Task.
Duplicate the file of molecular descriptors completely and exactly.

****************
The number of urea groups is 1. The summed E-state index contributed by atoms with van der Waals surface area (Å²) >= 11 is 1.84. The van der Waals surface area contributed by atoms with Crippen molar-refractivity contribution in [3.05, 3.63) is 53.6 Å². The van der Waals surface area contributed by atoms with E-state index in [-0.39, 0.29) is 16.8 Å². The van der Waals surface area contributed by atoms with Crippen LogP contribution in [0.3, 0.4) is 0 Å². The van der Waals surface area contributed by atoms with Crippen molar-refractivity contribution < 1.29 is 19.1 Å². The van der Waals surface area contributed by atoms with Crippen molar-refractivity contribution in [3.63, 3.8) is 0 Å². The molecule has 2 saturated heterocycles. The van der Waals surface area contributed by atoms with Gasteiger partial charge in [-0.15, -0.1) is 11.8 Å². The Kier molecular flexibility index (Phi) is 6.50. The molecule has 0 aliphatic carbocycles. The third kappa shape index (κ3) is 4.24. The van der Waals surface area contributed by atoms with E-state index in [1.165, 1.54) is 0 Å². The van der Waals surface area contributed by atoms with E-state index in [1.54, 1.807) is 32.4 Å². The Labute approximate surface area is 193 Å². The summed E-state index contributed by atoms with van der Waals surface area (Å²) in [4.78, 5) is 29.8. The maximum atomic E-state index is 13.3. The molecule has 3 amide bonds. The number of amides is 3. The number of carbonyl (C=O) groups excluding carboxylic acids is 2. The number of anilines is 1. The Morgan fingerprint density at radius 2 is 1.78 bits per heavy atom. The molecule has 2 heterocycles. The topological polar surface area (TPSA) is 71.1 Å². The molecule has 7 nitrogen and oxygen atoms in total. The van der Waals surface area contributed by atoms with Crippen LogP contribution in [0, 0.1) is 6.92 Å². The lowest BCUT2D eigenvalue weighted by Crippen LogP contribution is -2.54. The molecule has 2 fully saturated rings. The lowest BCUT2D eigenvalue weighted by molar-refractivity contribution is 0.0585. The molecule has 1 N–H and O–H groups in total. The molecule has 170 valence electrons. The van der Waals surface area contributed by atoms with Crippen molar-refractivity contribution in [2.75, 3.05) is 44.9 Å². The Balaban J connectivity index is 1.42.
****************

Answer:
The number of urea groups is 1. The summed E-state index contributed by atoms with van der Waals surface area (Å²) >= 11 is 1.84. The van der Waals surface area contributed by atoms with Crippen molar-refractivity contribution in [3.05, 3.63) is 53.6 Å². The van der Waals surface area contributed by atoms with E-state index in [-0.39, 0.29) is 16.8 Å². The van der Waals surface area contributed by atoms with Crippen LogP contribution in [0.3, 0.4) is 0 Å². The van der Waals surface area contributed by atoms with Crippen molar-refractivity contribution < 1.29 is 19.1 Å². The van der Waals surface area contributed by atoms with Crippen molar-refractivity contribution in [3.63, 3.8) is 0 Å². The molecule has 2 saturated heterocycles. The van der Waals surface area contributed by atoms with Gasteiger partial charge in [-0.15, -0.1) is 11.8 Å². The Kier molecular flexibility index (Phi) is 6.50. The molecule has 0 aliphatic carbocycles. The third kappa shape index (κ3) is 4.24. The van der Waals surface area contributed by atoms with E-state index in [1.165, 1.54) is 0 Å². The van der Waals surface area contributed by atoms with E-state index in [1.54, 1.807) is 32.4 Å². The Labute approximate surface area is 193 Å². The summed E-state index contributed by atoms with van der Waals surface area (Å²) in [4.78, 5) is 29.8. The maximum atomic E-state index is 13.3. The molecule has 3 amide bonds. The number of amides is 3. The number of carbonyl (C=O) groups excluding carboxylic acids is 2. The number of anilines is 1. The Morgan fingerprint density at radius 2 is 1.78 bits per heavy atom. The molecule has 2 heterocycles. The topological polar surface area (TPSA) is 71.1 Å². The molecule has 7 nitrogen and oxygen atoms in total. The van der Waals surface area contributed by atoms with Crippen LogP contribution in [0, 0.1) is 6.92 Å². The lowest BCUT2D eigenvalue weighted by Crippen LogP contribution is -2.54. The molecule has 2 fully saturated rings. The lowest BCUT2D eigenvalue weighted by molar-refractivity contribution is 0.0585. The molecule has 1 N–H and O–H groups in total. The molecule has 170 valence electrons. The van der Waals surface area contributed by atoms with Crippen molar-refractivity contribution in [2.75, 3.05) is 44.9 Å². The Balaban J connectivity index is 1.42.